Stock Market

Stock Market
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A stock market is a market where stocks (shares), bonds and other securities are bought and sold. The trading takes place in a stock exchange or the stocks can be traded privately with some arrangement.

Shares of stocks in companies, corporations and governments and other securities are bought and sold by stockbrokers on behalf of investors for a fee or commission. The stocks may be listed on the stock exchange and sold by auction or they may be traded privately over-the-counter. The investors range from small individual investors to large investors known as institutional investors who include corporations, trusts, mutual fund firms, retirement schemes, insurance companies and others.

Companies sell shares through an initial public offering IPO to the public and investors buy these shares usually at discounted prices. This is the way businesses raise money for expansion or pay debts. The companies issue existing shares in the company to the public. When investors buy the shares they own part of the company and are known as shareholders. They buy shares hoping to gain from the company by earning dividends. They are sent statements and reports periodically. The shareholders who are a mixture of small investors and institutional investors have voting rights in the company and vote on decisions made by the company which include voting directors and other management issues.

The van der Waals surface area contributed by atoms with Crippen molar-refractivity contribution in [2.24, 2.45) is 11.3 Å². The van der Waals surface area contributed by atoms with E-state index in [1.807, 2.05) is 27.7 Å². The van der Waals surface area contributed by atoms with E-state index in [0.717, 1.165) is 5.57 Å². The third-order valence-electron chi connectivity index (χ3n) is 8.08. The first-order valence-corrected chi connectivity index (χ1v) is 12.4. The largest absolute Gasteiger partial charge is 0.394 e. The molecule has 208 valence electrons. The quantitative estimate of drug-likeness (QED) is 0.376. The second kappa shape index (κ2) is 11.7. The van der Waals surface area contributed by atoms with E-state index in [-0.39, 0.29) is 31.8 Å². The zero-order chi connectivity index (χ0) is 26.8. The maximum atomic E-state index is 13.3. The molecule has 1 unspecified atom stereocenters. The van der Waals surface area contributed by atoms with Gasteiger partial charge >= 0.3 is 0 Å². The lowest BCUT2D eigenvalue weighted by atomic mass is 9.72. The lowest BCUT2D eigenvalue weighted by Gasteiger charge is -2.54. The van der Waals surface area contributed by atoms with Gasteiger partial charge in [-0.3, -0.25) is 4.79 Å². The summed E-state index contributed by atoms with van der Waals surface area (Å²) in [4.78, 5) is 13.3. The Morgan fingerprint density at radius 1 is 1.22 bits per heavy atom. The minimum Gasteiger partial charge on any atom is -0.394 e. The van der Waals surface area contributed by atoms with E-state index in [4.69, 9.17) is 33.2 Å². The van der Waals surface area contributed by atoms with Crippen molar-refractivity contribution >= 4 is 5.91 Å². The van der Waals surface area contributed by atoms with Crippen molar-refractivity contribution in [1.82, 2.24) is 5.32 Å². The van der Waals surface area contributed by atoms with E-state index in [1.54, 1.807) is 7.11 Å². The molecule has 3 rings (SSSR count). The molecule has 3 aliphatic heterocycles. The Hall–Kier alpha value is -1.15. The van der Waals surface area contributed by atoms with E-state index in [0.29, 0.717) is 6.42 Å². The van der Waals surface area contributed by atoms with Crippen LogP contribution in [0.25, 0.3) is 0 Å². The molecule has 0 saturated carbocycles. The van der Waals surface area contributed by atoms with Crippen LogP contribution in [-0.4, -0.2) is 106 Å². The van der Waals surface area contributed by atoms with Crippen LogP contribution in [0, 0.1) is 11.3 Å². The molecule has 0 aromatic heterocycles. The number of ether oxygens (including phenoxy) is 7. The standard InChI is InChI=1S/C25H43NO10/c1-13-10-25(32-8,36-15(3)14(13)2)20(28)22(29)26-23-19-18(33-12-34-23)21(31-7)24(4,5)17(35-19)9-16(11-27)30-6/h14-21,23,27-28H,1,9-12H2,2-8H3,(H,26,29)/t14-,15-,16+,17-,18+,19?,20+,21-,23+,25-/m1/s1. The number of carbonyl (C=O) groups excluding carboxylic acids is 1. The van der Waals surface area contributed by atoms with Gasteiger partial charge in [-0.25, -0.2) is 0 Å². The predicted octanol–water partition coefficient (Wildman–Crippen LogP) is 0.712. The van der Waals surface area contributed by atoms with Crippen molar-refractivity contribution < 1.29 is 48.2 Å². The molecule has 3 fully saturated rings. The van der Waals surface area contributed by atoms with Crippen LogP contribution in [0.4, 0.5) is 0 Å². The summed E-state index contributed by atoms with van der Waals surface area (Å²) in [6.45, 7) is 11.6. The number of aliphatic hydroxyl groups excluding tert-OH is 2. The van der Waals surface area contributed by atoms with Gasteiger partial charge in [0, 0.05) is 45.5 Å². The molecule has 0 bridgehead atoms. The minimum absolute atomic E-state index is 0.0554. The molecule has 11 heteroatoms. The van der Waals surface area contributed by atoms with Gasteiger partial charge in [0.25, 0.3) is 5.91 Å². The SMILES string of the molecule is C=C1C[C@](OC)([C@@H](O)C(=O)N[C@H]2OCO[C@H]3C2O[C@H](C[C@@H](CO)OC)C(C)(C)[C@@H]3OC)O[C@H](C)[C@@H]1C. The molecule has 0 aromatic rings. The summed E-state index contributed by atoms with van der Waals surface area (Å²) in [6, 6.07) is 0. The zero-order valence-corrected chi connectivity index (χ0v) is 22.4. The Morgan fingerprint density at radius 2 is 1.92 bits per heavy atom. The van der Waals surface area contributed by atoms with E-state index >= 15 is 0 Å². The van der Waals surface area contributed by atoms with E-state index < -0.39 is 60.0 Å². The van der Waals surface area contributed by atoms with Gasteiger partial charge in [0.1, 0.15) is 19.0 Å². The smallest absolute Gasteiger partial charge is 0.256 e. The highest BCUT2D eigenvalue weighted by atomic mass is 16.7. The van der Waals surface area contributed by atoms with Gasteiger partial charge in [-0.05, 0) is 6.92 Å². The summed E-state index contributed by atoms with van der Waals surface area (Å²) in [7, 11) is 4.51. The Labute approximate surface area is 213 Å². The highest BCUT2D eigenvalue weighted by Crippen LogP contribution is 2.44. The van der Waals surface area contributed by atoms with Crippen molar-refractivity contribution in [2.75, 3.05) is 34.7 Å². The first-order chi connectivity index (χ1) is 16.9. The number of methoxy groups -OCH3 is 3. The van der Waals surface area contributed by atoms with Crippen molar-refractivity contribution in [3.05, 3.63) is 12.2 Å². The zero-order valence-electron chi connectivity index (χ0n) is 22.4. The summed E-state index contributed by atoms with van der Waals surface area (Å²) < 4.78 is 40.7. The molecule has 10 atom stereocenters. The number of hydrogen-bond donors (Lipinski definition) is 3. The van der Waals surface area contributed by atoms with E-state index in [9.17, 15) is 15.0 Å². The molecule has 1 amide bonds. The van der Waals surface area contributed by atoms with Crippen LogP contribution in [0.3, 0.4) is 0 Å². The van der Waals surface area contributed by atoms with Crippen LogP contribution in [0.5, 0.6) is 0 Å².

Most of the securities traded in the stock market are listed stocks and bonds. These change hands every day except during weekends and public holidays. Stock exchanges facilitate buying and selling of listed shares and bonds through stock brokers who trade on behalf of shareholders. The trading is usually done by auction on the trading floor. The buyer and seller bid and ask until they tie. When the bid price equals the ask price that becomes a sale. The stock exchange gives a guarantee that the buyer will pay the price to the seller through the exchange.

Investors make money when they earn dividends. These are profits distributed to shareholders. Other profits may be retained for expansion. Investors also make money by selling shares at higher prices than the buying prices. These are known as capital gains. Individuals make profits when the mutual funds, retirement schemes etc. in which they have invested in, receive dividends and capital gains. 

Today, many of the stock exchanges are operated electronically through a network of computers which have the trading systems. The buyer sends their orders electronically and the trading is done online. Investment banks offer stocks by private arrangements to hedge funds and other institutional investors without revealing the information. There are people who buy shares expecting the prices will go up and they will be able to sell and earn a profit. These are known as speculative buyers.

When the prices are going up, the stock market is bullish. When prices are declining the stock market is  bearish. When the prices fall suddenly during a recession or a depression it is known as a stock market crash.   

Last modified onTuesday, 02 April 2013 23:40
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